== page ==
On February 26, 2012, 28-year-old George Zimmerman shot to death 17-year-old Trayvon Benjamin Martin (1995–2012), who was walking home to his dad's house from a convenience store where he had purchased a bag of Skittles and a bottle of juice. Zimmerman, a neighborhood watch volunteer, was patrolling the neighborhood in Sanford, Florida, where Trayvon's father lived. Zimmerman had called the Sanford police to report a suspicious person but ignored the police dispatcher's advice not to follow the person. When the police arrived on the scene, Trayvon was dead on the ground and Zimmerman was claiming self-defense. The police did not arrest him, and no eye witnesses came forward.
After nationwide protests and debates about racial profiling and self-defense laws (Florida's Stand Your Ground law allows people to use lethal force if they fear for their safety), the police charged Zimmerman, whose father is white and mother is Hispanic, with second degree murder. His high-profile trial during the summer of 2013 ended in acquittal. In November 2013, the city of Stanford instituted new rules forbidding neighborhood watch volunteers from carrying guns or pursuing suspects.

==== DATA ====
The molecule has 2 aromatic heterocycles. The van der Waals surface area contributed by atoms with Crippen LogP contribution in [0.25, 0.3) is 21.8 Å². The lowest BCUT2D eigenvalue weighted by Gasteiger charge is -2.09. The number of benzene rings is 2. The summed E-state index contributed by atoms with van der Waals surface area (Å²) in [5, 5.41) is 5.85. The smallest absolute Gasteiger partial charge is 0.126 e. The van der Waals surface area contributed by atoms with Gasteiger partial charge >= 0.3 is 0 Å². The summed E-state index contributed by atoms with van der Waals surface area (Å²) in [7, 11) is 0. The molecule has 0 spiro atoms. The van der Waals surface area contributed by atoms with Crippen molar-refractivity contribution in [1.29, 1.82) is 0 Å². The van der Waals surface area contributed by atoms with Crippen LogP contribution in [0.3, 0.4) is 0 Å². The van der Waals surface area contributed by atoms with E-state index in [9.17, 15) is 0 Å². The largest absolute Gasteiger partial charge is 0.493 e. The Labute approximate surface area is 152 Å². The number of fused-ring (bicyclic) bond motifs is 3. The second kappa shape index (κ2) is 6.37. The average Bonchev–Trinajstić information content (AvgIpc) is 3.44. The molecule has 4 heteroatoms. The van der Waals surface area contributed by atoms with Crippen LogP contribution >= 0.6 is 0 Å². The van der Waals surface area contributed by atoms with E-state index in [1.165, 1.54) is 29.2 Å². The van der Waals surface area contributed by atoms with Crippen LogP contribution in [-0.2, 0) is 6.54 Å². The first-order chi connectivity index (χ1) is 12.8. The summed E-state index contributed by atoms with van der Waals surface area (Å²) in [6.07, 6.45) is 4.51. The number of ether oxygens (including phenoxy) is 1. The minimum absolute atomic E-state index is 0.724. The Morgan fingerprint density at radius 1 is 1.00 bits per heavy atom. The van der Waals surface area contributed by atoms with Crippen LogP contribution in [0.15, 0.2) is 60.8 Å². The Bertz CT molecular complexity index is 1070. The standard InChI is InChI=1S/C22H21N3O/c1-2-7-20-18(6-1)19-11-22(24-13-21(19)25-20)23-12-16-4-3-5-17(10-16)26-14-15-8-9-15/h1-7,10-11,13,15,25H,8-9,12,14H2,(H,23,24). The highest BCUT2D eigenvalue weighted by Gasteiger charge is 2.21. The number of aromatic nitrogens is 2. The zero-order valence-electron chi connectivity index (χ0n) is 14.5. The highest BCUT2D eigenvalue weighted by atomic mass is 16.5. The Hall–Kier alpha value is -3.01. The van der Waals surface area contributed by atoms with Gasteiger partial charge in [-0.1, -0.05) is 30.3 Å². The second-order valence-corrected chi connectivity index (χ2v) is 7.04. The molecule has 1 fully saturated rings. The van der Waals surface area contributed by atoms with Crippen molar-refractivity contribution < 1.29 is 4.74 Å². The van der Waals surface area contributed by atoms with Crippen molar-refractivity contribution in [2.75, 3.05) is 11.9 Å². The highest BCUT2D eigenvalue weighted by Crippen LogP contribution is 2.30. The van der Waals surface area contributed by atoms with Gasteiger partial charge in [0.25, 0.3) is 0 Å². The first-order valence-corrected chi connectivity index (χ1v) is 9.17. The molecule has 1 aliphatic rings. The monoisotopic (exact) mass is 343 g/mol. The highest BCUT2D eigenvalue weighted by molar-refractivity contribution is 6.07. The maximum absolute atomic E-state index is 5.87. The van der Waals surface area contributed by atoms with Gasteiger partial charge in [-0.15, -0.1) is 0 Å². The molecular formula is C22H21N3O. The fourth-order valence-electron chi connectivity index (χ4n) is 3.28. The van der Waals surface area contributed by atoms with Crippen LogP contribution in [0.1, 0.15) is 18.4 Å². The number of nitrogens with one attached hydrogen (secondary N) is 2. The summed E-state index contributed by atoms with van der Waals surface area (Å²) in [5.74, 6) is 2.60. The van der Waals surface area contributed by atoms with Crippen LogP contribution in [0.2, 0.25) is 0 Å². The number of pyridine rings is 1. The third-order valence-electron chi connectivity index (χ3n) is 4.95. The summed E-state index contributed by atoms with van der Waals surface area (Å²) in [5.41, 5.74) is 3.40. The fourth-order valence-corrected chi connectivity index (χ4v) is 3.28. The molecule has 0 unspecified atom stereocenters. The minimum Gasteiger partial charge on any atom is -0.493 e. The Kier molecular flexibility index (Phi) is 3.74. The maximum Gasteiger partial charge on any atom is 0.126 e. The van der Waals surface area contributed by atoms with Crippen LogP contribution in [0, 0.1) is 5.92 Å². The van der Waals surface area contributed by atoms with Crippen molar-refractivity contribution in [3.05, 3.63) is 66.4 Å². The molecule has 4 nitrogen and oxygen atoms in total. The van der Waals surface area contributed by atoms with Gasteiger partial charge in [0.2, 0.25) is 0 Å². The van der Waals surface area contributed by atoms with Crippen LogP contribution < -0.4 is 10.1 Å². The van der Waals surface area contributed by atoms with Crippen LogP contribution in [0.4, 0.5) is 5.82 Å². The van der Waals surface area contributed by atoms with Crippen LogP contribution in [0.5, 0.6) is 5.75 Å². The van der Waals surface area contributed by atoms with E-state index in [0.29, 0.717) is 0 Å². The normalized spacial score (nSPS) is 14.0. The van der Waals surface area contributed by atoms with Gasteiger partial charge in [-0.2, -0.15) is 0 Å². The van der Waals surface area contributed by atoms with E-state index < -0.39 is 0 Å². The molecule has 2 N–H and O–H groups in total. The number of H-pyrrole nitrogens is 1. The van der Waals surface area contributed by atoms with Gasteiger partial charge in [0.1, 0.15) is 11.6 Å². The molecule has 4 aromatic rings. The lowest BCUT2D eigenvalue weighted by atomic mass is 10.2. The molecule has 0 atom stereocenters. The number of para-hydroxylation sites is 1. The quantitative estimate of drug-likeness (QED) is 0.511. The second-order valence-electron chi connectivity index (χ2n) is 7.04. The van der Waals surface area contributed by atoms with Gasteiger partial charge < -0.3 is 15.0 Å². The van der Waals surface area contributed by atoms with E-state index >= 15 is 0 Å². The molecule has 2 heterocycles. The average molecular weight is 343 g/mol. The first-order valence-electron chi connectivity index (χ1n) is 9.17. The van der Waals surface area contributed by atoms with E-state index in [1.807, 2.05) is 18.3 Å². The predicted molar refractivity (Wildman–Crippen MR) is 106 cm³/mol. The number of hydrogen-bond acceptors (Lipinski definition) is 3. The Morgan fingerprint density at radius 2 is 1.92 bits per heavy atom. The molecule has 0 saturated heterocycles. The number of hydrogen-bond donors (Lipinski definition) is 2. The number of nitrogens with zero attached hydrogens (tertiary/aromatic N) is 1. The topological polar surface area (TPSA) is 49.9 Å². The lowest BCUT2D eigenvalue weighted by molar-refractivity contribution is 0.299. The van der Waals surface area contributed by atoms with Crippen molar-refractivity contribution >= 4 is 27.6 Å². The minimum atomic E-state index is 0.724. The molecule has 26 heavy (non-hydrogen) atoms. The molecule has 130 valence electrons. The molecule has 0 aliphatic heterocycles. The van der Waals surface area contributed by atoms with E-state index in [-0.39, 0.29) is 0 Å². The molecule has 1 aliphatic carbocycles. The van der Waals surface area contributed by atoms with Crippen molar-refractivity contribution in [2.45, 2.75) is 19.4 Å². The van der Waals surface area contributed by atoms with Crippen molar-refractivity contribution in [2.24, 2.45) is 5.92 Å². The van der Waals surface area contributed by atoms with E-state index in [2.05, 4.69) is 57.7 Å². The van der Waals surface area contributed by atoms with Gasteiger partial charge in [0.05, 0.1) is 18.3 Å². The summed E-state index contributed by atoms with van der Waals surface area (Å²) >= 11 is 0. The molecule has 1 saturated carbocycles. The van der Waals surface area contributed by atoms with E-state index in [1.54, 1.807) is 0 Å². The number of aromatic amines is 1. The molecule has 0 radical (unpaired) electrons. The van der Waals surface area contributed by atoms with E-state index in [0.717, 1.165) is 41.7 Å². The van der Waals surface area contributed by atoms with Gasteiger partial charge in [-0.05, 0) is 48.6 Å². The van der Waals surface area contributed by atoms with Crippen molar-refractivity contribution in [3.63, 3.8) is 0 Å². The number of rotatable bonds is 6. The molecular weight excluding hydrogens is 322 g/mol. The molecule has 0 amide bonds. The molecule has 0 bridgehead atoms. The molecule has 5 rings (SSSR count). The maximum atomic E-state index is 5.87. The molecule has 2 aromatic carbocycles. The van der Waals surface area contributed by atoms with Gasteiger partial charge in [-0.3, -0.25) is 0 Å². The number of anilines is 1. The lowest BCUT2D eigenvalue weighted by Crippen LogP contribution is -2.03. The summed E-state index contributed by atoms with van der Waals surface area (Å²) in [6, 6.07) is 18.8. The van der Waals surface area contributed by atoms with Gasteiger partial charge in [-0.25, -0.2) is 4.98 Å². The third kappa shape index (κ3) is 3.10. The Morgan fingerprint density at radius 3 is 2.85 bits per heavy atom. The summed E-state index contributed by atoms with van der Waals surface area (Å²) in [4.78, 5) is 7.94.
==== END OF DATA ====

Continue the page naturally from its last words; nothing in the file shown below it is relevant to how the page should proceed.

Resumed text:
In 2013, in response to the acquittal of Zimmerman, #BlackLivesMatter was founded "to eradicate white supremacy and build local power to intervene in violence inflicted on Black communities by the state and vigilantes."
In 2014, the Trayvon Martin Foundation, a social justice organization that seeks to end gun violence, was established on the campus of Florida Memorial University in Miami Gardens.
In December 2019, Zimmerman filed a $100 million lawsuit against Trayvon's parents and others, claiming they swapped out a witness during the 2013 trial.